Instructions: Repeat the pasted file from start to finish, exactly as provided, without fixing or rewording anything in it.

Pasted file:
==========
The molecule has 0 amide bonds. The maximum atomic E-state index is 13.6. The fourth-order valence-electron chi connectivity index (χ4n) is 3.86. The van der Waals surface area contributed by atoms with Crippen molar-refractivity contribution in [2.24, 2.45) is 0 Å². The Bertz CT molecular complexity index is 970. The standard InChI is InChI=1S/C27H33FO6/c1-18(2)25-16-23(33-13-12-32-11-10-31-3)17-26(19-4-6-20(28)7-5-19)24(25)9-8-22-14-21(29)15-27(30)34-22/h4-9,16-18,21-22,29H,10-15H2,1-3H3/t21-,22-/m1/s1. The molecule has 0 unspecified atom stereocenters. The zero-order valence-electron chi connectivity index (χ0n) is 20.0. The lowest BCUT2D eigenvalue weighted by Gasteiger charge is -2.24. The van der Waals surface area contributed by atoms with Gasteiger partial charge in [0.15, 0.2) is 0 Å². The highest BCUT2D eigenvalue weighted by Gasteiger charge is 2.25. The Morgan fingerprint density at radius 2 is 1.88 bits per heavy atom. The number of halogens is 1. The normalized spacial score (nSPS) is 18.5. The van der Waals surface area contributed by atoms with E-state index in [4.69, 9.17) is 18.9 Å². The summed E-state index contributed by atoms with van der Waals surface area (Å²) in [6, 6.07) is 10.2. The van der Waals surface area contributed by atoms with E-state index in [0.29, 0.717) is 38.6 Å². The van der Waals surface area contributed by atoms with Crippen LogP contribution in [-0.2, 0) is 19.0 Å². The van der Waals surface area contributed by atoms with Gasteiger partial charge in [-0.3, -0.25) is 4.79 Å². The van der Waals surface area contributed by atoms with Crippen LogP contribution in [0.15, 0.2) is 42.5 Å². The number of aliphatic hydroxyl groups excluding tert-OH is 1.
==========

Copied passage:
The molecule has 0 amide bonds. The maximum atomic E-state index is 13.6. The fourth-order valence-electron chi connectivity index (χ4n) is 3.86. The van der Waals surface area contributed by atoms with Crippen molar-refractivity contribution in [2.24, 2.45) is 0 Å². The Bertz CT molecular complexity index is 970. The standard InChI is InChI=1S/C27H33FO6/c1-18(2)25-16-23(33-13-12-32-11-10-31-3)17-26(19-4-6-20(28)7-5-19)24(25)9-8-22-14-21(29)15-27(30)34-22/h4-9,16-18,21-22,29H,10-15H2,1-3H3/t21-,22-/m1/s1. The molecule has 0 unspecified atom stereocenters. The zero-order valence-electron chi connectivity index (χ0n) is 20.0. The lowest BCUT2D eigenvalue weighted by Gasteiger charge is -2.24. The van der Waals surface area contributed by atoms with Gasteiger partial charge in [0.15, 0.2) is 0 Å². The highest BCUT2D eigenvalue weighted by Gasteiger charge is 2.25. The Morgan fingerprint density at radius 2 is 1.88 bits per heavy atom. The number of halogens is 1. The normalized spacial score (nSPS) is 18.5. The van der Waals surface area contributed by atoms with E-state index in [4.69, 9.17) is 18.9 Å². The summed E-state index contributed by atoms with van der Waals surface area (Å²) in [6, 6.07) is 10.2. The van der Waals surface area contributed by atoms with E-state index in [0.29, 0.717) is 38.6 Å². The van der Waals surface area contributed by atoms with Crippen LogP contribution in [-0.2, 0) is 19.0 Å². The van der Waals surface area contributed by atoms with Gasteiger partial charge in [-0.3, -0.25) is 4.79 Å². The van der Waals surface area contributed by atoms with Crippen LogP contribution in [0.15, 0.2) is 42.5 Å². The number of aliphatic hydroxyl groups excluding tert-OH is 1.